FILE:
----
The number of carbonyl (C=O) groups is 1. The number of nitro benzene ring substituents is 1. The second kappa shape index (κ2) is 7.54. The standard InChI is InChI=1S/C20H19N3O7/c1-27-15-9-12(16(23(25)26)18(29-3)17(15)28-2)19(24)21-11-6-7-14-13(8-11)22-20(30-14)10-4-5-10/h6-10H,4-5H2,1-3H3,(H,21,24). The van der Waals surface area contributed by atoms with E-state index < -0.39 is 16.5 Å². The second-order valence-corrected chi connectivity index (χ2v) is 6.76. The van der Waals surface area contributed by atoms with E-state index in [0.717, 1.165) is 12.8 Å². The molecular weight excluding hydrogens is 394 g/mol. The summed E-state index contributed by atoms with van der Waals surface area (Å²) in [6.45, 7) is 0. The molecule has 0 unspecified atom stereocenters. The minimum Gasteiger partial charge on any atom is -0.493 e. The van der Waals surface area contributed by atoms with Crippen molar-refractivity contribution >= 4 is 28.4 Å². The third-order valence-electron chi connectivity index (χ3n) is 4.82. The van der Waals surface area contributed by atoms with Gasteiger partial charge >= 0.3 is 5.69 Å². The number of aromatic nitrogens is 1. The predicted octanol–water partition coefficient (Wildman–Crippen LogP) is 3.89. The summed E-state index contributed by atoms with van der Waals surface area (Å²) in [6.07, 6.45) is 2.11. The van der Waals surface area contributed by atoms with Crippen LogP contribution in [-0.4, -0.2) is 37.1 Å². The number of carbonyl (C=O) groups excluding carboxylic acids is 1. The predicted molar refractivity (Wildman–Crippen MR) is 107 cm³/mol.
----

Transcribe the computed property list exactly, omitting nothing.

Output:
The number of carbonyl (C=O) groups is 1. The number of nitro benzene ring substituents is 1. The second kappa shape index (κ2) is 7.54. The standard InChI is InChI=1S/C20H19N3O7/c1-27-15-9-12(16(23(25)26)18(29-3)17(15)28-2)19(24)21-11-6-7-14-13(8-11)22-20(30-14)10-4-5-10/h6-10H,4-5H2,1-3H3,(H,21,24). The van der Waals surface area contributed by atoms with E-state index < -0.39 is 16.5 Å². The second-order valence-corrected chi connectivity index (χ2v) is 6.76. The van der Waals surface area contributed by atoms with E-state index in [0.717, 1.165) is 12.8 Å². The molecular weight excluding hydrogens is 394 g/mol. The summed E-state index contributed by atoms with van der Waals surface area (Å²) in [6.45, 7) is 0. The molecule has 0 unspecified atom stereocenters. The minimum Gasteiger partial charge on any atom is -0.493 e. The van der Waals surface area contributed by atoms with Crippen molar-refractivity contribution >= 4 is 28.4 Å². The third-order valence-electron chi connectivity index (χ3n) is 4.82. The van der Waals surface area contributed by atoms with Gasteiger partial charge >= 0.3 is 5.69 Å². The number of aromatic nitrogens is 1. The predicted octanol–water partition coefficient (Wildman–Crippen LogP) is 3.89. The summed E-state index contributed by atoms with van der Waals surface area (Å²) in [6.07, 6.45) is 2.11. The van der Waals surface area contributed by atoms with Crippen LogP contribution in [-0.4, -0.2) is 37.1 Å². The number of carbonyl (C=O) groups excluding carboxylic acids is 1. The predicted molar refractivity (Wildman–Crippen MR) is 107 cm³/mol.